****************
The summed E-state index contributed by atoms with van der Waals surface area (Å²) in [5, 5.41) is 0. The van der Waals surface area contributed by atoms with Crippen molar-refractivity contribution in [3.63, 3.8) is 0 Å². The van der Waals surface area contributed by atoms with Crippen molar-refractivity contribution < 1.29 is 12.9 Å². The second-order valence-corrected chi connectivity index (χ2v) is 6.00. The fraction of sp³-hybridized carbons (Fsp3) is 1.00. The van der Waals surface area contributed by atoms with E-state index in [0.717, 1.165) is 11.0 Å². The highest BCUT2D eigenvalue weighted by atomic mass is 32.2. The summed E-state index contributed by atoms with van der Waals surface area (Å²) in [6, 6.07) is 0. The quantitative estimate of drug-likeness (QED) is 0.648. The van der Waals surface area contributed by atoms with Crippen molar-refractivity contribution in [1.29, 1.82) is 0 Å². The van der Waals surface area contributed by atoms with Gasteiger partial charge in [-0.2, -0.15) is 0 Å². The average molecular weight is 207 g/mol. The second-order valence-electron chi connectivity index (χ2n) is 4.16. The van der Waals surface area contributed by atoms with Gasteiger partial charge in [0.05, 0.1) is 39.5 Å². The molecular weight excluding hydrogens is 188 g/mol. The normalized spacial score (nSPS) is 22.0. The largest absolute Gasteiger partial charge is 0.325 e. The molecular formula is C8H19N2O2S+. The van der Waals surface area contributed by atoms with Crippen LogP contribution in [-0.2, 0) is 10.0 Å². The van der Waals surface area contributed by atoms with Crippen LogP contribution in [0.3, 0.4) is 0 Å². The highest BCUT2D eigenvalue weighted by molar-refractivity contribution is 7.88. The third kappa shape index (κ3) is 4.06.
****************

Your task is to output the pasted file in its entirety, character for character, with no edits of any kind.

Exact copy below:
The summed E-state index contributed by atoms with van der Waals surface area (Å²) in [5, 5.41) is 0. The van der Waals surface area contributed by atoms with Crippen molar-refractivity contribution in [3.63, 3.8) is 0 Å². The van der Waals surface area contributed by atoms with Crippen molar-refractivity contribution < 1.29 is 12.9 Å². The second-order valence-corrected chi connectivity index (χ2v) is 6.00. The fraction of sp³-hybridized carbons (Fsp3) is 1.00. The van der Waals surface area contributed by atoms with E-state index in [0.717, 1.165) is 11.0 Å². The highest BCUT2D eigenvalue weighted by atomic mass is 32.2. The summed E-state index contributed by atoms with van der Waals surface area (Å²) in [6, 6.07) is 0. The quantitative estimate of drug-likeness (QED) is 0.648. The van der Waals surface area contributed by atoms with Crippen molar-refractivity contribution in [1.29, 1.82) is 0 Å². The van der Waals surface area contributed by atoms with Gasteiger partial charge in [-0.2, -0.15) is 0 Å². The average molecular weight is 207 g/mol. The second-order valence-electron chi connectivity index (χ2n) is 4.16. The van der Waals surface area contributed by atoms with Gasteiger partial charge in [0.05, 0.1) is 39.5 Å². The molecular weight excluding hydrogens is 188 g/mol. The normalized spacial score (nSPS) is 22.0. The largest absolute Gasteiger partial charge is 0.325 e. The molecular formula is C8H19N2O2S+. The van der Waals surface area contributed by atoms with Crippen LogP contribution in [-0.2, 0) is 10.0 Å². The van der Waals surface area contributed by atoms with Crippen LogP contribution in [0.3, 0.4) is 0 Å². The highest BCUT2D eigenvalue weighted by molar-refractivity contribution is 7.88. The third kappa shape index (κ3) is 4.06.